The most recent issue of the Islamic State’s weekly Al Naba newsletter directly threatens Shabaab, al Qaeda’s branch in East Africa. Al Naba’s authors warn Shabaab of an impending clash, saying the al Qaeda arm has restarted its campaign to rout Abu Bakr al Baghdadi’s organization from Somalia.
“As we record these crimes, we do not do so as a complaint or out of weakness, but to teach people,” the article reads, “especially our people in Somalia, what the al Qaeda branch in Somalia has done, because the response from the Islamic State is coming.”
The Islamic State’s loyalists say that Shabaab is being “proactive,” as it fears new defections “like those of three years ago, which resulted in the creation of Wilayat al Somal” [the Somalia Province].
As FDD’s Long War Journal assessed in 2015, Shabaab quickly moved to quash the Islamic State’s expansion, detaining and killing would-be defectors. Al Qaeda’s overall emir, Ayman al Zawahiri, claims that he discussed the so-called caliphate’s designs with Shabaab’s deceased leader, Ahmed Abdi Godane. After Godane was killed in a US drone strike in Sept. 2014, Shabaab named Shaykh Abu Ubaydah Ahmad Umar as its leader. Zawahiri endorsed Ahmad Umar’s succession. Shabaab and Ahmad Umar remain openly loyal to Zawahiri and al Qaeda to this day.
Under Ahmad Umar’s leadership, Shabaab has systematically hunted down jihadists who join Abu Bakr al-Baghdadi’s enterprise.
Indeed, Al Naba’s claims of a recent uptick ring true, as Shabaab continues to advertise its executions of alleged Islamic State members and foreign “spies.” [See FDD’s Long War Journal report, Shabaab executes alleged spies in southern Somalia.]
Shabaab’s campaign has prevented the Islamic State from establishing a larger presence in Somalia. However, it has not been able to completely incapacitate the group’s operations. According to data compiled by FDD’s Long War Journal, the Islamic State in Somalia (ISS) has claimed 96 operations inside Somalia since Apr. 2016.
There is also evidence that ISS retains connections to the Islamic State’s broader network. For instance, on Sept. 7, the US government designated Waleed Ahmed Zein, a 27-year-old Kenyan national, as a terrorist. Before Zein was arrested by Kenyan authorities in July, he was operating an illicit, global financial network. According to the US Treasury Department, Zein’s “financial facilitation network” spanned “Europe, the Middle East, the Americas and Eastern Africa.” Zein’s funds were distributed to Islamic State “fighters in Syria, Libya, and Central Africa.”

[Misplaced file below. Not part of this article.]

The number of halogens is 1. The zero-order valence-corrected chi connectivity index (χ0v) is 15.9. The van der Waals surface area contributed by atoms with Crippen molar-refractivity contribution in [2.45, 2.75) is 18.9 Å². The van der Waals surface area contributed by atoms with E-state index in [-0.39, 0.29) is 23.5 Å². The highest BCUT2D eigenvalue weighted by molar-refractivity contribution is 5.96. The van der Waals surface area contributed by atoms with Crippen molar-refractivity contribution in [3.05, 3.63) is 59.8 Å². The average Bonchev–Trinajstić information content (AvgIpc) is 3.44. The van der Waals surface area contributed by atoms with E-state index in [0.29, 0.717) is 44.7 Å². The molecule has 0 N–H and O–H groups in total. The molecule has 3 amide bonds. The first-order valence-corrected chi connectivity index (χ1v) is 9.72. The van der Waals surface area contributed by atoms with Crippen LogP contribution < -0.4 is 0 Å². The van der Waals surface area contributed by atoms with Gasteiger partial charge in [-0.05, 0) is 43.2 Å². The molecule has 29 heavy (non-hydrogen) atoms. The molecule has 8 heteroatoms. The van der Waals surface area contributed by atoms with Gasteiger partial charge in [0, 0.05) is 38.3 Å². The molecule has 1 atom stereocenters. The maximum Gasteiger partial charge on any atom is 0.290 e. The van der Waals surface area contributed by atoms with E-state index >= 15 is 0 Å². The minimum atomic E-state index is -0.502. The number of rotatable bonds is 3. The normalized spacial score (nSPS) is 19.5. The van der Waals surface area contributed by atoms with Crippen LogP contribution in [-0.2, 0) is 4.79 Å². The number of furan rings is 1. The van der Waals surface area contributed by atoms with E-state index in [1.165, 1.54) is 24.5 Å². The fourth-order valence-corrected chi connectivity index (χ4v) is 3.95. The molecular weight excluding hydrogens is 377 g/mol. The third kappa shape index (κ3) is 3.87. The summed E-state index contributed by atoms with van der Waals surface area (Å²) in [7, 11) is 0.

Al Naba on Shabaab vs. Islamic State
The Islamic State’s latest Al Naba newsletter quickly summarizes the history of the infighting between the two groups. “Since the emergence of the Caliphate, the Crusaders, the Apostates, the Infidels, and the hypocrites have tried to turn off… [the] light of all the wilayats [provinces] of the Islamic State, starting from Iraq, Syria, Yemen, Khurasan, Libya, and Somalia was no exception from this,” Al Naba’s editors write.
Al Naba’s authors continue, saying that “once a series of pledges from Somalian mujahideen to the Caliph [Al Baghdadi] was announced, the factions and organizations tried to destroy its imagery. So a branch from Al Qaeda in Somalia hurried to shed their blood and those monotheists were assassinated.”
The article lists some of the Shabaab defectors who became early ISS leaders. These jihadists include: Bashir Abu Numan, Hussein Abdi Gedi, Muhammad Makkawi, and Abdul Wadud. Abu Numan was one of the first Shabaab commanders to defect to the Islamic State, but he was killed by Shabaab’s internal security force, the Amniyat, in late 2015. According to VOA News, Abdi Gedi was also executed by Shabaab in Nov. 2015, after he and several of his men were captured by Shabaab’s henchmen.
One month later, Makkawi, a former member of al Qaeda in Sudan, was reportedly targeted by the Amniyat. Abdul Wadud was an ISS commander in southern Somalia according to the Mogadishu-based Hiraal Institute, though it is unknown when he was killed. Shabaab’s anti-ISS campaign also reportedly forced an American jihadist, Abdul Malik Jones, to flee the group’s wrath.
Al Naba relays a series of recent events in which several of the Islamic State members were killed or arrested by Shabaab, including a Swahili-speaking foreign fighter of the group. The article goes into detail of how Shabaab treats members of the Islamic State in its prisons, saying that many are tortured or killed before even reaching the prison. Al Naba also lists several members or relatives of ISS members who were recently assassinated by Shabaab.
Abdulqadir Mumin’s Islamic State faction
The main Islamic State faction operating in Somalia is led by Abdulqadir Mumin, a former Shabaab official who appeared in many of its propaganda videos before defecting to the Islamic State in Oct. 2015. In Aug. 2016, the US State Department added Mumin to its list of global terrorists. The US has also targeted Mumin’s men in airstrikes, starting last November.
Smaller Islamic State-loyal cells are also present in central and southern Somalia.
It remains to be seen how the Islamic State in Somalia will respond to Shabaab’s crackdown. The Baghdadi loyalists do not operate a full-scale insurgency like Shabaab’s men, but they do retain a terrorist capability. And it is possible that a new push to win recruits for the Islamic State’s cause forced Shabaab to intensify its crackdown on defectors once again.
Thomas Joscelyn is a Senior Fellow at Foundation for Defense of Democracy and the Senior Editor for The Long War Journal. Caleb Weiss is an intern at Foundation for Defense of Democracy and a contributor to The Long War Journal.
This briefing was originally written for FDD’s Long War Journal (https://www.longwarjournal.org)